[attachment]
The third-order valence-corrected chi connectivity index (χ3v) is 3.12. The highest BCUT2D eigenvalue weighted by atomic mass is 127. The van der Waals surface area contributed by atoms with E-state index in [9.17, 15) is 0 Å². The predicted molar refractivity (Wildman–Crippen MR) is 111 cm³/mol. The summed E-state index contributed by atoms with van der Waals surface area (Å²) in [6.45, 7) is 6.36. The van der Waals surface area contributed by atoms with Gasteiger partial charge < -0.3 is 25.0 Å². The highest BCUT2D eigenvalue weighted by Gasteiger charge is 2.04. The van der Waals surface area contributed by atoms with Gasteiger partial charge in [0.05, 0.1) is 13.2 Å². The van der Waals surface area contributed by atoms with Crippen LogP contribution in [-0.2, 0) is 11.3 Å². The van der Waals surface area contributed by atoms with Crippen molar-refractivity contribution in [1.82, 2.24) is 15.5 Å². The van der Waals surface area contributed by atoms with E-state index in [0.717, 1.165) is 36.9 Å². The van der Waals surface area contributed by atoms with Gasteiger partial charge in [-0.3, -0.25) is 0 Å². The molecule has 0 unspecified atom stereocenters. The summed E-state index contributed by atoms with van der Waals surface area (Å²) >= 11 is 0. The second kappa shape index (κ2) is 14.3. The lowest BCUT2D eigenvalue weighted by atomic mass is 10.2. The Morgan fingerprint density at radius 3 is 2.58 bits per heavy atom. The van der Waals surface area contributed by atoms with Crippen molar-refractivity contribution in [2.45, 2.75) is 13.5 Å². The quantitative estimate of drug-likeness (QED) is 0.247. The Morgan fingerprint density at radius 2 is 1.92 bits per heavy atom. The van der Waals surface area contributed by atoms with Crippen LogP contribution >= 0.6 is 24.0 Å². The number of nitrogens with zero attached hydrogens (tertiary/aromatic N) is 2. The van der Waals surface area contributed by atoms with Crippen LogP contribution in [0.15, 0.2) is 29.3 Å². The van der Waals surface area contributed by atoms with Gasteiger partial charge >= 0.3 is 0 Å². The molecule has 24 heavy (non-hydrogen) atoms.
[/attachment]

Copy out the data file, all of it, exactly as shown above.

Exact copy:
The third-order valence-corrected chi connectivity index (χ3v) is 3.12. The highest BCUT2D eigenvalue weighted by atomic mass is 127. The van der Waals surface area contributed by atoms with E-state index in [9.17, 15) is 0 Å². The predicted molar refractivity (Wildman–Crippen MR) is 111 cm³/mol. The summed E-state index contributed by atoms with van der Waals surface area (Å²) in [6.45, 7) is 6.36. The van der Waals surface area contributed by atoms with Gasteiger partial charge < -0.3 is 25.0 Å². The highest BCUT2D eigenvalue weighted by Gasteiger charge is 2.04. The van der Waals surface area contributed by atoms with Gasteiger partial charge in [0.05, 0.1) is 13.2 Å². The van der Waals surface area contributed by atoms with Crippen LogP contribution in [-0.2, 0) is 11.3 Å². The van der Waals surface area contributed by atoms with Crippen molar-refractivity contribution in [1.82, 2.24) is 15.5 Å². The van der Waals surface area contributed by atoms with E-state index in [0.717, 1.165) is 36.9 Å². The van der Waals surface area contributed by atoms with Gasteiger partial charge in [-0.3, -0.25) is 0 Å². The molecule has 0 unspecified atom stereocenters. The summed E-state index contributed by atoms with van der Waals surface area (Å²) >= 11 is 0. The second kappa shape index (κ2) is 14.3. The lowest BCUT2D eigenvalue weighted by atomic mass is 10.2. The Morgan fingerprint density at radius 3 is 2.58 bits per heavy atom. The van der Waals surface area contributed by atoms with Crippen molar-refractivity contribution in [2.45, 2.75) is 13.5 Å². The quantitative estimate of drug-likeness (QED) is 0.247. The Morgan fingerprint density at radius 2 is 1.92 bits per heavy atom. The van der Waals surface area contributed by atoms with Crippen LogP contribution >= 0.6 is 24.0 Å². The number of nitrogens with zero attached hydrogens (tertiary/aromatic N) is 2. The van der Waals surface area contributed by atoms with Crippen LogP contribution in [0.15, 0.2) is 29.3 Å². The van der Waals surface area contributed by atoms with Gasteiger partial charge >= 0.3 is 0 Å². The molecule has 24 heavy (non-hydrogen) atoms.